The pressure of our current science culture to publish first and publish fast has its positives and negatives. A major negative is sometimes the published information is wrong, but luckily the system usually quickly weeds out the errors.
However another downside is that in their rush, sometimes researcher's think that they have found the cause of some phenomenon and really they have only found a correlation between the two. Often it is very difficult to figure out if there is truly a cause and effect relationship because there may be some deeper workings at play.
Let me give an example that shows the difference between correlation and causation. Imagine an alien from some other planet who had no idea about our culture visited New York state. Upon visiting the alien noticed that smokers only smoke when they stand outside. The alien then returns to its planet and explains that it has found the cause of smoking in earthlings, whenever they go outside they smoke, so the act of going outside must cause them to smoke.
Clearly going outside does not cause people to smoke, but people do go outside to smoke, mainly because it's the law. So these two events are correlated, but they do not have a cause and effect relationship.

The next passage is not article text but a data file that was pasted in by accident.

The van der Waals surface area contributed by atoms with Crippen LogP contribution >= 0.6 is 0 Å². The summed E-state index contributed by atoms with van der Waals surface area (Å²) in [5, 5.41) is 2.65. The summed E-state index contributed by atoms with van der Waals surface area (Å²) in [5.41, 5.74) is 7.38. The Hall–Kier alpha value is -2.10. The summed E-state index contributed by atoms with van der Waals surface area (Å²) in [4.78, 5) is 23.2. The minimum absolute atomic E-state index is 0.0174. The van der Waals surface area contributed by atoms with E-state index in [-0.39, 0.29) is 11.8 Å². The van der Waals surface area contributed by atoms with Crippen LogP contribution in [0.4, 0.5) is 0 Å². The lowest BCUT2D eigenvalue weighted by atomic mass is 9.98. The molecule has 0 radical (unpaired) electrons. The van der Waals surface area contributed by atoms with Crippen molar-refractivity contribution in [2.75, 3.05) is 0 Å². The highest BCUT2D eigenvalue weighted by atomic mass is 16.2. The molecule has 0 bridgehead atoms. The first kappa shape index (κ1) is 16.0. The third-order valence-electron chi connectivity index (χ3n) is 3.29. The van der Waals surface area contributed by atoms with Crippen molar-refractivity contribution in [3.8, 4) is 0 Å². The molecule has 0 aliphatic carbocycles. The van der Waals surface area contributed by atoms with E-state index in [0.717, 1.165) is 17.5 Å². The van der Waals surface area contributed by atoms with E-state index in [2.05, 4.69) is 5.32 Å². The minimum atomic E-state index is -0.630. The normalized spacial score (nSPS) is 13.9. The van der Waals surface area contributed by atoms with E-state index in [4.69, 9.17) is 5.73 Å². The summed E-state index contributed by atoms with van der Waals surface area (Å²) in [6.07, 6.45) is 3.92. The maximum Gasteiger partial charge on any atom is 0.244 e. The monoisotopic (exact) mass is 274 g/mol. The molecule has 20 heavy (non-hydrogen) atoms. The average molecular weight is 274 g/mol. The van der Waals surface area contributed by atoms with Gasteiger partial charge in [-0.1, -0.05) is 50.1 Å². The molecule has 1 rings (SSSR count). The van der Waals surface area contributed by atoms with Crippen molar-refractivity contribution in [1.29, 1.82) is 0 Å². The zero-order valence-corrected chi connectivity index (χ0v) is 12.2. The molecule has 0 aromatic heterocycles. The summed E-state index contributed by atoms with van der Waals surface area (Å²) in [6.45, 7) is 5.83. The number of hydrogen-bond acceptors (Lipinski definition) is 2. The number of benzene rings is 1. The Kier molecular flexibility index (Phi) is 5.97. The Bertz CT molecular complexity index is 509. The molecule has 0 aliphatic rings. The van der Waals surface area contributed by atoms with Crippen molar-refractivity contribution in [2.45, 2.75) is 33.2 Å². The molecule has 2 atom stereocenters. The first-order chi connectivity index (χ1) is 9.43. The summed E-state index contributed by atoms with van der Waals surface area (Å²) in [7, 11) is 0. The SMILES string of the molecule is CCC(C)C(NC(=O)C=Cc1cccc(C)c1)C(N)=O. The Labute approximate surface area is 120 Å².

An example of when this has happened recently is the world of statins. Statins are a group of drugs that reduce cholesterol. It was discovered that statins also reduce the risk of heart attacks. So people made that important link, it must be that lowering cholesterol reduces the risk of heart attacks right?
The critical error here was in assuming that a correlation proves causation. It is often more nuanced than that as has been discovered.
It is now understood that many heart attacks happen in people with normal cholesterol levels, and adding a cholesterol reducer does not reduce the risk of heart attack unless it is a statin.
The benefit of statins does not come from its cholesterol lowering effects it comes from something different; some scientists now believe it is the reduction in vascular inflammation that is the root of the cause of reduced heart attacks.
Peeling apart correlations from causations is not as easy as it would seem. That can be seen with statins, yet understandably the urge is there to make the jump from correlation to causation.
So the next time that you see an article telling you that something causes cancer or causes some other disease, be aware that it may be a correlation, and causation does not necessarily follow.
Jeremie is a Wilmington resident and a SUNY Plattsburgh graduate. firstname.lastname@example.org